6

Oracle 11g R2

Unfortunately our application has per row security "features". We have a query that looks about like this:

Bad, slow:

SELECT someRow, someOtherRow
FROM bigTableA a
WHERE EXISTS (
  SELECT 0 FROM bigTableA_securitymapping b 
  WHERE b.PrimaryKeyTableA = a.PrimaryKeyTableA AND
       b.accesscode in (SELECT accesscode 
                              FROM accesscodeView 
                              WHERE user = :someUserID)
)

There a unique index on bigTableA_securitymapping(PrimaryKeyTableA,accesscode).

The accesscodeView could potentially return more than one accesscode for a given user, so it must be IN() and not =.

The issue is that this query ignores the unique index for bigTableA_securitymapping and chooses to do a full table scan.

If I change the IN() to an = then it does a UNIQUE SCAN on the unique index on bigTableA_securitymapping and is about 50 times faster.

Good, fast but not possible:

SELECT someRow, someOtherRow
    FROM bigTableA a
    WHERE EXISTS (
      SELECT 0 FROM bigTableA_securitymapping b 
      WHERE b.PrimaryKeyTableA = a.PrimaryKeyTableA AND
           b.accesscode =(SELECT distinct accesscode 
                                  FROM accesscodeView 
                                  WHERE user = :someUserID)
    )

But, I cannot do that because the accesscodeView may return more than one row.

(There's a distinct in there because the accesscodeView needs it given the =, putting the DISTINCT on the original query makes no difference.)

If I hardcode the accesscodes, it also does a UNIQUE SCAN on the unique index for bigTableA_securitymapping.

Good, fast but requires large application change:

SELECT someRow, someOtherRow
      FROM bigTableA a
      WHERE EXISTS (
        SELECT 0 FROM bigTableA_securitymapping b 
        WHERE b.PrimaryKeyTableA = a.PrimaryKeyTableA AND
             b.accesscode in (1,2,3,4)
      )

Changing to a join inside doesn't really help either. It still does a full table scan.

Bad, slow:

SELECT someRow, someOtherRow
FROM bigTableA a
WHERE EXISTS (
  SELECT 0 FROM accesscode ac INNER JOIN 
                bigTableA_securitymapping b ON
                  ac.accesscode = b.accesscode         
  WHERE b.PrimaryKeyTableA = a.PrimaryKeyTableA 
        AND user = :someUserID
)

So why the difference between = and IN() in. And why does a non-correlated subquery (the accesscodeview subquery) cause such a plan difference? Is there any way to rewrite it to do what I want? The difference in 'good plan' costs vs 'bad plan' costs here are 87 vs 37,000 and a large amount of time in real runtime for the same results.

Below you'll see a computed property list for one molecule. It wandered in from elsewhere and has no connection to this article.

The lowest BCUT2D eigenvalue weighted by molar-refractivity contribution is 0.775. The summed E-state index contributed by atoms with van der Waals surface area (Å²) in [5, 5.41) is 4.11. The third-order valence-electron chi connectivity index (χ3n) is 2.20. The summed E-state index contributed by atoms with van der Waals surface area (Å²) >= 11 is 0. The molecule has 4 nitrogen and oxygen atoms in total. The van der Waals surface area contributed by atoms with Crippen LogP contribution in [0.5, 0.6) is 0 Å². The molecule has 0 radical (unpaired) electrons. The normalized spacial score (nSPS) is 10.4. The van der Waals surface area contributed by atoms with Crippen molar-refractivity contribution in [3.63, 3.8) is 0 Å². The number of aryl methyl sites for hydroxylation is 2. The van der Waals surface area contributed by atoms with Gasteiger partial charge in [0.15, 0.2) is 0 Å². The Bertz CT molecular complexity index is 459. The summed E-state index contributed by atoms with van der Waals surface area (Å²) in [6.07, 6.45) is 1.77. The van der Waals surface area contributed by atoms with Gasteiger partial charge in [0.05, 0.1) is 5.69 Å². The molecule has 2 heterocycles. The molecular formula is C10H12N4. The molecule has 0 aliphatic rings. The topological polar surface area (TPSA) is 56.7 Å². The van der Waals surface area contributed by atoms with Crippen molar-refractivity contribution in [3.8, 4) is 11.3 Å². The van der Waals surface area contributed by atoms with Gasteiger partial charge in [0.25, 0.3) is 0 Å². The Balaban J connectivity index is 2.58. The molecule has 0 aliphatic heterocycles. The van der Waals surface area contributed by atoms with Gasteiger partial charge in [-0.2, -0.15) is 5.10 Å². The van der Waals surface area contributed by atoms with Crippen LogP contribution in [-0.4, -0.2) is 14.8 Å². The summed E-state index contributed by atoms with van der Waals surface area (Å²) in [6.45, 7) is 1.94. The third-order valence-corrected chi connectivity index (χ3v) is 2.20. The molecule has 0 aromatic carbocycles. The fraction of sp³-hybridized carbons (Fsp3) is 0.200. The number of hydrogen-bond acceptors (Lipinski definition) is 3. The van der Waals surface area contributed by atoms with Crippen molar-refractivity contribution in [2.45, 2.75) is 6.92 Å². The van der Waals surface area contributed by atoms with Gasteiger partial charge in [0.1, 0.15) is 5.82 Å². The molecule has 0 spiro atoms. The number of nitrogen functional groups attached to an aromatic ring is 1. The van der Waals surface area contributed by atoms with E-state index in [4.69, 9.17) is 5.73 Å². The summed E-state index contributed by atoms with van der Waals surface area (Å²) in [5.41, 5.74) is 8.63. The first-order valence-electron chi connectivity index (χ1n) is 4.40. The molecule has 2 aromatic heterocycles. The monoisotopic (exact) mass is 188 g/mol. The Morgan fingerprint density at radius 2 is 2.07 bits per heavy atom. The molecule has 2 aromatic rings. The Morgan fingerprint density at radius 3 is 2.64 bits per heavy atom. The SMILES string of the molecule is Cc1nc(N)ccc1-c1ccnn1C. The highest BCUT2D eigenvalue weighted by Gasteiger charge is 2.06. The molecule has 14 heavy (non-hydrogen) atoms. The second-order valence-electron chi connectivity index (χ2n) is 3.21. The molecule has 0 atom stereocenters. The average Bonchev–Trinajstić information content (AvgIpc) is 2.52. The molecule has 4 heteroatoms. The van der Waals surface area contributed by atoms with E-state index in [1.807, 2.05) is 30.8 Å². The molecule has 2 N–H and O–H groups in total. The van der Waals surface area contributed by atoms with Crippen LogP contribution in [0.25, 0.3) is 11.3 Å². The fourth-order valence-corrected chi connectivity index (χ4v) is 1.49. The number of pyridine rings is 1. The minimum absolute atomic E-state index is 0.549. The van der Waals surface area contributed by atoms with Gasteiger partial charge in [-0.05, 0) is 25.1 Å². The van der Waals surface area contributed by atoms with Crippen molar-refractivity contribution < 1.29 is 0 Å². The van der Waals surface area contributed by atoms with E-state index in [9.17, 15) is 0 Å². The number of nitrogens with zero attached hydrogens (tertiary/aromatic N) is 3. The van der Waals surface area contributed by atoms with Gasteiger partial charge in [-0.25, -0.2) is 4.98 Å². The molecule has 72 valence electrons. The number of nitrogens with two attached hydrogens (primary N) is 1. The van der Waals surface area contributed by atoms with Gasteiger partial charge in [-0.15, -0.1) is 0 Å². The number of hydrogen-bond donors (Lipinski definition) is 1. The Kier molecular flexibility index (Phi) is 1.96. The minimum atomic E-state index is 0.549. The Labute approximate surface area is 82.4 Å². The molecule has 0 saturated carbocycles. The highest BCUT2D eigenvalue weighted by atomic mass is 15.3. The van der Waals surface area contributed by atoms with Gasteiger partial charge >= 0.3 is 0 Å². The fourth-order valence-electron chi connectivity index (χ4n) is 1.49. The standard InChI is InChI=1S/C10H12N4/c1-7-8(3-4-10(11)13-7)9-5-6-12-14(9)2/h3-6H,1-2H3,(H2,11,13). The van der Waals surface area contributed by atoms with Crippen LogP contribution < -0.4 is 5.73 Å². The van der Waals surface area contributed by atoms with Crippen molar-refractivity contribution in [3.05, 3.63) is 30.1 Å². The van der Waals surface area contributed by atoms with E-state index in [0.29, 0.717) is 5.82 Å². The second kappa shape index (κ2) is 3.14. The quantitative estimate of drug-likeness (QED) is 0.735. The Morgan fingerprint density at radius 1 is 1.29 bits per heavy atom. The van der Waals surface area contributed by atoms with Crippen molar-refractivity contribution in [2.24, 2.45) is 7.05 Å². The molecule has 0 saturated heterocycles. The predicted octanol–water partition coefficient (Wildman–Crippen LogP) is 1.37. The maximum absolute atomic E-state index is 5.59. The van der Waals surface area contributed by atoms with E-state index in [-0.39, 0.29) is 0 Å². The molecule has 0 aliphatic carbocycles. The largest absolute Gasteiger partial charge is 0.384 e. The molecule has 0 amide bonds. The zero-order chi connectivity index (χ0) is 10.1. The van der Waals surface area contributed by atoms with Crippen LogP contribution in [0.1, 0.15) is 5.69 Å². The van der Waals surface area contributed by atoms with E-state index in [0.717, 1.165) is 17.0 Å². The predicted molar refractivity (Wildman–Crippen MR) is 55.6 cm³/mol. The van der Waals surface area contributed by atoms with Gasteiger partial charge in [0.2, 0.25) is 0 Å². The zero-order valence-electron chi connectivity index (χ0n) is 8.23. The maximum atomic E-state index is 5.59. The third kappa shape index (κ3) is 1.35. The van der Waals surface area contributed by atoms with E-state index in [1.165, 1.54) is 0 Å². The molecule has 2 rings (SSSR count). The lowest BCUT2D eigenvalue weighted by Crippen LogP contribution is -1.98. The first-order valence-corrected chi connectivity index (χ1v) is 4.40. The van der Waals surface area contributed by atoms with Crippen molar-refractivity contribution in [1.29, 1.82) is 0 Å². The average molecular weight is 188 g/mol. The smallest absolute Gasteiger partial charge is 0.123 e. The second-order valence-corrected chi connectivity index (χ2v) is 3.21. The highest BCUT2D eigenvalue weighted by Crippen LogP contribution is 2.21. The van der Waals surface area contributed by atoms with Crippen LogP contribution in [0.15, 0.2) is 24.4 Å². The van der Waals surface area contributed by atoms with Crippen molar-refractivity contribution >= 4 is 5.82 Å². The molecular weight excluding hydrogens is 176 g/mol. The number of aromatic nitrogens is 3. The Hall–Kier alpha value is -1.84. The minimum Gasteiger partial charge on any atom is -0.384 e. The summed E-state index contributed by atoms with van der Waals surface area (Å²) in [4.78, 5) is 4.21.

• Does it make any difference if you write the (SELECT accesscode FROM accesscodeView WHERE user = :someUserID) as a CTE? – ypercubeᵀᴹ Mar 12 '14 at 0:53
  • Nope, I tried. Because you still have to SELECT to get the value out and the moment its a SELECT there, it seems to lose the index. – rfusca Mar 12 '14 at 1:03
  • I misread which table scan was taking so long..... I will revise my answer – Threaten Mar 12 '14 at 3:14
0

The database may be ignoring your index if your statistics are stale (including both the system and table statistics) or if your initialization parameters are not optimized. The default optimizer cost adjustment is likely wrong for most applications, for example.

-1

Here is what I would do, although I do not exactly see the whole picture here and maybe I am missing something. An example would help refine my answer if its not useful.

SELECT someRow, someOtherRow
    FROM bigTableA a
    WHERE EXISTS (
      SELECT 0 FROM bigTableA_securitymapping b 
      WHERE b.PrimaryKeyTableA = a.PrimaryKeyTableA 
           AND EXISTS (SELECT 1 FROM accesscodeView 
                          WHERE user = :someUserID
                          AND accesscode = b.accesscode)
    )

It will always return a single row rather than scanning for a second (or more, if there are more)

  • Hmm i feel like I tried that, but let me test – rfusca Mar 12 '14 at 0:08
  • Nope, same issue. – rfusca Mar 12 '14 at 0:13
  • Hmm I'll see if put together more of an example. – rfusca Mar 12 '14 at 0:13

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